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What's on the HSPT? How Do I prepare?

The High School Placement Test (HSPT) is the entrance exam required by many Catholic high schools. Its content is somewhat similar to that of the SSAT and ISEE, but the HSPT is much faster paced: the SSAT has roughly twice as many questions as the other two tests but the test runs for about the same amount of time. The individual questions, though, tend to be less intensive with fewer moving parts.

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One aspect that the SSAT and ISEE have in common is the writing sample. Naturally, parents are concerned about how to best prepare students for the essays. Here are the major points to keep in mind.

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The material covered by the SSAT & ISEE is fairly similar: both primarily test critical reading, vocabulary and math. But, the way the material is presented and weighed can often point a student in one direction or the other.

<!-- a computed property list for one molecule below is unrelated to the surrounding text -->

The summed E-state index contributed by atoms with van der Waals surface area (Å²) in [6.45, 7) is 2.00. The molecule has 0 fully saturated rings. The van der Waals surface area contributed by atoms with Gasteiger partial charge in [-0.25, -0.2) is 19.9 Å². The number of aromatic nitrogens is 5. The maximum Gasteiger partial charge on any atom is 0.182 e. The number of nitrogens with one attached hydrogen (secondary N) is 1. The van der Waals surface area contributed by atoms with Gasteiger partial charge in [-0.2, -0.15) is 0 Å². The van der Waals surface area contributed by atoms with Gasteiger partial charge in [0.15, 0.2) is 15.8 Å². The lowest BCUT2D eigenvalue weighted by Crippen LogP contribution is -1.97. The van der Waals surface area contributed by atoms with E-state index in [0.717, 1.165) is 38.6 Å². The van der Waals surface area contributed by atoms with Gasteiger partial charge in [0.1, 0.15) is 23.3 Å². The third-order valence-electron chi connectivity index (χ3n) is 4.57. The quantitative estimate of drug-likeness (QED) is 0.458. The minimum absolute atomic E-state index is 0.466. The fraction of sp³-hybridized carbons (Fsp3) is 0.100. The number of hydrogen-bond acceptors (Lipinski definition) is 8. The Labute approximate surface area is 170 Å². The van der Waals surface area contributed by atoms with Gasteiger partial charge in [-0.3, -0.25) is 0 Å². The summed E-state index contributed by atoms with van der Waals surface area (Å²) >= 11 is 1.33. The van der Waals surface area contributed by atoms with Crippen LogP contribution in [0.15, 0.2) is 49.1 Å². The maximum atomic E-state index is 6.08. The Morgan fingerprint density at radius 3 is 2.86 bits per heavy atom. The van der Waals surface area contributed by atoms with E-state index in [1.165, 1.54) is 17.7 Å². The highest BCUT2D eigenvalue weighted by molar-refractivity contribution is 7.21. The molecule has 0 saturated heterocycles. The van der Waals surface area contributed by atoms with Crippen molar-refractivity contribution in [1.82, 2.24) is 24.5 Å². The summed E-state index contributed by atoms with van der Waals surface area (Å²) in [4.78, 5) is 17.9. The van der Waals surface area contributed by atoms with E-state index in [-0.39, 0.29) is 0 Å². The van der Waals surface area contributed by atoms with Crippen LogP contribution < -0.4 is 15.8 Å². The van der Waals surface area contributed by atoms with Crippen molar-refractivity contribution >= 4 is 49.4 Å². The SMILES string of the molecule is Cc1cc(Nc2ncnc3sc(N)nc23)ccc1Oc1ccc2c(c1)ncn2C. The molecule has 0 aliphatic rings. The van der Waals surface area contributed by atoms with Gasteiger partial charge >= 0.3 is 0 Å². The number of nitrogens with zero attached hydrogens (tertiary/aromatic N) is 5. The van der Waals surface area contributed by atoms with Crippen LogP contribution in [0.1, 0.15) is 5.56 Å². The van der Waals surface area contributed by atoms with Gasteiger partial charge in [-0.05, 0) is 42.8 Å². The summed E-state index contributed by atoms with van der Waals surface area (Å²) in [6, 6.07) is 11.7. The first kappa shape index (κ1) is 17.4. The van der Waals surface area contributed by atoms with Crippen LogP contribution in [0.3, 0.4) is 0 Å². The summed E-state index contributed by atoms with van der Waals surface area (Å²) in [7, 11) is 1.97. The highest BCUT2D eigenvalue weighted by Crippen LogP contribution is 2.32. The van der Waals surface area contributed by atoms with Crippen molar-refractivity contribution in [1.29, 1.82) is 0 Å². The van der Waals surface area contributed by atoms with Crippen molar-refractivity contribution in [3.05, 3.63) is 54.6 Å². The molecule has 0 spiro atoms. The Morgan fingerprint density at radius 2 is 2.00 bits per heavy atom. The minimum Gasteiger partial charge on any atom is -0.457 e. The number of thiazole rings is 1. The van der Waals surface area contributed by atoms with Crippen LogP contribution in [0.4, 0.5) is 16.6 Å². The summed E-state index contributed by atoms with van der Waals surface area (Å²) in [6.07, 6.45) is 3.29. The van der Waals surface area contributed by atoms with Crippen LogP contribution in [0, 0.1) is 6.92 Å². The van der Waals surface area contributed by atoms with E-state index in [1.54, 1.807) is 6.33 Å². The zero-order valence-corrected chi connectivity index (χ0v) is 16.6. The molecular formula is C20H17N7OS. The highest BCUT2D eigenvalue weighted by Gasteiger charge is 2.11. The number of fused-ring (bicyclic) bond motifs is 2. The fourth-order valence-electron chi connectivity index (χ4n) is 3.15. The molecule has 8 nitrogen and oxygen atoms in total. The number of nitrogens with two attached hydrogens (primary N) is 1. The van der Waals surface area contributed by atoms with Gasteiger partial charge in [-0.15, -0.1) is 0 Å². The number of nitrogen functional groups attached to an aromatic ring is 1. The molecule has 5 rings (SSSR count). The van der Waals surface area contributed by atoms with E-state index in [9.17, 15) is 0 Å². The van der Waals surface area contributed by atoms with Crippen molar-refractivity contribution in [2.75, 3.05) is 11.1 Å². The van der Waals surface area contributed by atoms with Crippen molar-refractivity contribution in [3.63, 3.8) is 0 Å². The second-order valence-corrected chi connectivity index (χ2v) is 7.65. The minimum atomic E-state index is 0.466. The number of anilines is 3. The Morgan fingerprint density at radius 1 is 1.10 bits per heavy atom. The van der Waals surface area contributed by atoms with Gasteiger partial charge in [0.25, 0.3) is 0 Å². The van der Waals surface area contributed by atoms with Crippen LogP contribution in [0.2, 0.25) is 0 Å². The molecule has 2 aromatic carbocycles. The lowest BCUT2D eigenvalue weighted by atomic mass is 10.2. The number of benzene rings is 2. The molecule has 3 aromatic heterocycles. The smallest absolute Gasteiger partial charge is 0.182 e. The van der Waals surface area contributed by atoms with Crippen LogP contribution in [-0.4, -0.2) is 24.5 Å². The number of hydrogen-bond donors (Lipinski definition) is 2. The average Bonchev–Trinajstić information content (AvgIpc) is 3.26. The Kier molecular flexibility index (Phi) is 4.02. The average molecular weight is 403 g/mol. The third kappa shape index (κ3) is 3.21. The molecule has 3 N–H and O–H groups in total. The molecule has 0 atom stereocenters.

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Aaron Golumbfskie, PrepMatters' Director of Education, discusses the lessons we can take away from finishing the gauntlet of high school standardized tests that linger long after we've put down all our No. 2 pencils.

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Week of the SSAT

Test Prep

The #1 test-week “do” is a straightforward one: get plenty of sleep! Research has proven time and time again that a lack of sleep raises the level of the stress hormone cortisol, impairs cognitive functioning, and even negatively impacts our physical health.

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Water Your Brain

Life Skills

Hydration: not just for exercise anymore. Ned Johnson discusses cutting-edge research demonstrating the connection between dehydration and impaired cognition.

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Watch the Seniors

College Life Skills

One great way to learn something new is to watch someone else do it first.

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While it is certainly disappointing to be informed you haven’t been accepted, it does not mean you only have to accept the decision passively. As with any negative outcome, recognize it is not a verdict about you, and decide to use the disappointment to spur you to positive activity.

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Jeff Knox, PrepMatters' Director of Educational Planning, discusses the decision by the University of Chicago to make standardized tests optional for undergraduate applicants.

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What to say when your family asks you about your college plans? We've got a few options.